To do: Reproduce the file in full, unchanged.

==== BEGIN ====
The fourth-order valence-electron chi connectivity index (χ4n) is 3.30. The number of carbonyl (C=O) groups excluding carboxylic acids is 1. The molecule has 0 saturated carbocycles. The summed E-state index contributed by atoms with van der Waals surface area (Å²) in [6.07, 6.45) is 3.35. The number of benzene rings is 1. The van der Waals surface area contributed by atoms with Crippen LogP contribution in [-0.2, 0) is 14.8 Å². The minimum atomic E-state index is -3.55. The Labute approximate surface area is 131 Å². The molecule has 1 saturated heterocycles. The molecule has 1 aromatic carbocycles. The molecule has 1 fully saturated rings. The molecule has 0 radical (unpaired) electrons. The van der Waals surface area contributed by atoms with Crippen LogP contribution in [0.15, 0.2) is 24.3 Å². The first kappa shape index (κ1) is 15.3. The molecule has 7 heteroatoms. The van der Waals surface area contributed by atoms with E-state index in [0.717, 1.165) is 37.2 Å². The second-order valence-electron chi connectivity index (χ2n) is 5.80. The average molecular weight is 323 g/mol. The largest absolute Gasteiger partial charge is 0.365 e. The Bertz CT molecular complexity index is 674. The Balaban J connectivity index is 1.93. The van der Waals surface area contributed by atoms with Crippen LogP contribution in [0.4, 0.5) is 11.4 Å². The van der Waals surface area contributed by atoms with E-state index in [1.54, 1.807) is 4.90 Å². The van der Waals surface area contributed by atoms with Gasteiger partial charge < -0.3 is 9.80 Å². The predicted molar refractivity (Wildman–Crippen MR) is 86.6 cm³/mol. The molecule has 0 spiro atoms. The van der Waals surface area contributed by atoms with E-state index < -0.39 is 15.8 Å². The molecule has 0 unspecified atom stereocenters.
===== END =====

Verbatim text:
The fourth-order valence-electron chi connectivity index (χ4n) is 3.30. The number of carbonyl (C=O) groups excluding carboxylic acids is 1. The molecule has 0 saturated carbocycles. The summed E-state index contributed by atoms with van der Waals surface area (Å²) in [6.07, 6.45) is 3.35. The number of benzene rings is 1. The van der Waals surface area contributed by atoms with Crippen LogP contribution in [-0.2, 0) is 14.8 Å². The minimum atomic E-state index is -3.55. The Labute approximate surface area is 131 Å². The molecule has 1 saturated heterocycles. The molecule has 1 aromatic carbocycles. The molecule has 1 fully saturated rings. The molecule has 0 radical (unpaired) electrons. The van der Waals surface area contributed by atoms with Crippen LogP contribution in [0.15, 0.2) is 24.3 Å². The first kappa shape index (κ1) is 15.3. The molecule has 7 heteroatoms. The van der Waals surface area contributed by atoms with E-state index in [0.717, 1.165) is 37.2 Å². The second-order valence-electron chi connectivity index (χ2n) is 5.80. The average molecular weight is 323 g/mol. The largest absolute Gasteiger partial charge is 0.365 e. The Bertz CT molecular complexity index is 674. The Balaban J connectivity index is 1.93. The van der Waals surface area contributed by atoms with Crippen LogP contribution in [0.4, 0.5) is 11.4 Å². The van der Waals surface area contributed by atoms with E-state index in [1.54, 1.807) is 4.90 Å². The van der Waals surface area contributed by atoms with Gasteiger partial charge < -0.3 is 9.80 Å². The predicted molar refractivity (Wildman–Crippen MR) is 86.6 cm³/mol. The molecule has 0 spiro atoms. The van der Waals surface area contributed by atoms with E-state index < -0.39 is 15.8 Å². The molecule has 0 unspecified atom stereocenters.